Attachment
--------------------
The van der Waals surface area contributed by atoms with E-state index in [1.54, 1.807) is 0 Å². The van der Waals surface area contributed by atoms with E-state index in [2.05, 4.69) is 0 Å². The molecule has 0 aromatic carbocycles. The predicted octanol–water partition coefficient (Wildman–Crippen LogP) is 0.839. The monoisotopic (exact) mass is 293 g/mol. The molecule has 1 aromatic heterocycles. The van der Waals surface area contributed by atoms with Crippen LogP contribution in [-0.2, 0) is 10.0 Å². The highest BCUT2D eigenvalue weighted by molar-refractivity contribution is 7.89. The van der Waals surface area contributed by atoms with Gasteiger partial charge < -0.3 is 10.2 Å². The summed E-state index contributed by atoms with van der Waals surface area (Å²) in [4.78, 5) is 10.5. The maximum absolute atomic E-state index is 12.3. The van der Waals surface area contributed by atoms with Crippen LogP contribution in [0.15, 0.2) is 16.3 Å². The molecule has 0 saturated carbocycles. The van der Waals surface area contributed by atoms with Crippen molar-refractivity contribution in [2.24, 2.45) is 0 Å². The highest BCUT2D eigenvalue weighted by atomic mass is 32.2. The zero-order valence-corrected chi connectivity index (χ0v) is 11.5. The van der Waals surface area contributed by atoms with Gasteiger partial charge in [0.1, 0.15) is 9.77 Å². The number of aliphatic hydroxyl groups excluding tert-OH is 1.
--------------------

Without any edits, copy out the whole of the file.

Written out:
The van der Waals surface area contributed by atoms with E-state index in [1.54, 1.807) is 0 Å². The van der Waals surface area contributed by atoms with E-state index in [2.05, 4.69) is 0 Å². The molecule has 0 aromatic carbocycles. The predicted octanol–water partition coefficient (Wildman–Crippen LogP) is 0.839. The monoisotopic (exact) mass is 293 g/mol. The molecule has 1 aromatic heterocycles. The van der Waals surface area contributed by atoms with Crippen LogP contribution in [-0.2, 0) is 10.0 Å². The highest BCUT2D eigenvalue weighted by molar-refractivity contribution is 7.89. The van der Waals surface area contributed by atoms with Gasteiger partial charge < -0.3 is 10.2 Å². The summed E-state index contributed by atoms with van der Waals surface area (Å²) in [4.78, 5) is 10.5. The maximum absolute atomic E-state index is 12.3. The van der Waals surface area contributed by atoms with Crippen LogP contribution in [0.15, 0.2) is 16.3 Å². The molecule has 0 saturated carbocycles. The van der Waals surface area contributed by atoms with Crippen molar-refractivity contribution in [2.24, 2.45) is 0 Å². The highest BCUT2D eigenvalue weighted by atomic mass is 32.2. The zero-order valence-corrected chi connectivity index (χ0v) is 11.5. The van der Waals surface area contributed by atoms with Gasteiger partial charge in [0.1, 0.15) is 9.77 Å². The number of aliphatic hydroxyl groups excluding tert-OH is 1.